The cassette culture in modern Egypt .. A book that monitors the history of cassette technology in Egypt

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Andrew Simon is a historian and researcher in media and popular culture, particularly the modern Middle East, at Dartmouth College. His book – which has not yet been translated, “Mass Media: Cassette Culture in Modern Egypt” is his first book, and it took him almost ten years to write it, visiting Egypt.
The book is a documentation project for the archive of audiovisual material, including cassette tapes, and is currently working on the release of his second book, which deals with the life of Sheikh Imam, who will release many of his cassette tapes through a digital archive. it includes a large variety of Egyptian singers, including Ahmed Adawiya and Abdel Halim Hafez. And Amr Diab, Sheikh Kishk, Michael Jackson and Madonna, and this project will be a new opportunity for modern generations to get to know those voices.

Stories, songs and rare stories in the book of mass media
Farghaly Kiosk, a small shop on the outskirts of Cairo, the beginning of the idea for the book by the American researcher “Andrew Simon”
Cassette tape At first glance, nostalgia takes you back to the days of childhood. When we hear that word “cassette tape” or cassette tapes, memories bring us back to love songs, Amr Diab, Muhammad Mounir, Medhat Saleh, and in front of her, our fathers and grandfathers remember Umm Kulthum, Abdel Wahab, Abdel Halim Hafez and Warda. And Adawiya, and many, many others we used to salute on their tunes and songs that remind us of first love, nostalgia, pain and separation.
Until recently, a research study was published by the American researcher “Andrew Simon”, a historian specializing in the study of media and Arab culture and the Middle East at Dartmouth University under the title “Mass Media: Cassette Culture in Modern Egypt , which is the author’s first book and this book is based on 10 years of research And personal experiences in Egypt, during which he dealt with “cassette tapes” and how it was an integral part of the lives of Egyptians, and although the topic was dealt with in a political framework the cassette tapes were part of daily life.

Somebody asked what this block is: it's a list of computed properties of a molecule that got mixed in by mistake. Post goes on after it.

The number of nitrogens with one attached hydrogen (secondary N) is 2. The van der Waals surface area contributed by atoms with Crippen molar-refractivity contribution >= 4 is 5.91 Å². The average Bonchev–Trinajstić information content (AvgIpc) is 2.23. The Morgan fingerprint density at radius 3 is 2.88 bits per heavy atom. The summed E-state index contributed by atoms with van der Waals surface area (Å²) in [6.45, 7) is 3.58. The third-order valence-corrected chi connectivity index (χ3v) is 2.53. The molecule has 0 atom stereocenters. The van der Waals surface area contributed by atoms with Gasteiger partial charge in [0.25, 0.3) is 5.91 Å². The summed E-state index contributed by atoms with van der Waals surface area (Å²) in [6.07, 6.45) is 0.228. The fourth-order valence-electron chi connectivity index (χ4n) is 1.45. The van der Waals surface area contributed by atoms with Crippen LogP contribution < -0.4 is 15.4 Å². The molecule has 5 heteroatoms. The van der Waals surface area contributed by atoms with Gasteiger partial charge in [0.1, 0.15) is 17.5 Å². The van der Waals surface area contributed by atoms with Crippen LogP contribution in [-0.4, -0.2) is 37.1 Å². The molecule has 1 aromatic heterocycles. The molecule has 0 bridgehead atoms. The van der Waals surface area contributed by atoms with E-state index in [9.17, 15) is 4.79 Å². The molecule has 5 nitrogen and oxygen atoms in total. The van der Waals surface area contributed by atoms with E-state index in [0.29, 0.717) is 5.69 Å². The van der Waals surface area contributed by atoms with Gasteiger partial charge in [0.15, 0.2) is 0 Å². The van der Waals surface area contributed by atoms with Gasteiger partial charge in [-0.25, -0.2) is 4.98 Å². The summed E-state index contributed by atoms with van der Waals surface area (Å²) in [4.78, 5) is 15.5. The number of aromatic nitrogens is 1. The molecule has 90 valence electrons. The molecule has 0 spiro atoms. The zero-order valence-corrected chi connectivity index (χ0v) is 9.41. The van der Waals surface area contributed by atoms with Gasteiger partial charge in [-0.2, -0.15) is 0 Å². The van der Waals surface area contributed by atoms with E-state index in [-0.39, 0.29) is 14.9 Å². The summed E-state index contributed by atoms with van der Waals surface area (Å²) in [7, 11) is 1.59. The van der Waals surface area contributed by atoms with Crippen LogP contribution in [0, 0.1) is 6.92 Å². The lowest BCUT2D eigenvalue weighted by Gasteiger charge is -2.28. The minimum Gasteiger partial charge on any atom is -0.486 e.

Farghaly stand
Unusual in these types of academic studies, the American historian and researcher Andrew Simon begins his book with a different entrance, which is his choice of this small hockey in which there was a unit dedicated to cassette tapes stacked on top of each other. man, locally known as “Farghali”, provided passers-by with basic commodities in the summer of 2015. Cigarette packs were in line, the shelves, and especially a product seemed noticeably less used. An overflowing glass case, at least six feet high, contained hundreds, perhaps thousands, of bands covered with a thick layer of dust. The audio recordings offered are very different from other tools in the store. Everyone from Amr Diab, to Amr Khaled, to the British rock band called the Beatles, Umm Kulthum, Ahmed Adawiya.
The end of the cassette era

With this in mind, Nasser, the owner of the kiosk, said on more than one occasion during the researcher’s collection of the field material: “The cassette is over” (the cassette is rescue). Cassette tapes have become a collector’s item. Although cassette tapes are no longer as popular as they once were, one thing is certain: the history of cassette technology in Egypt has yet to be written.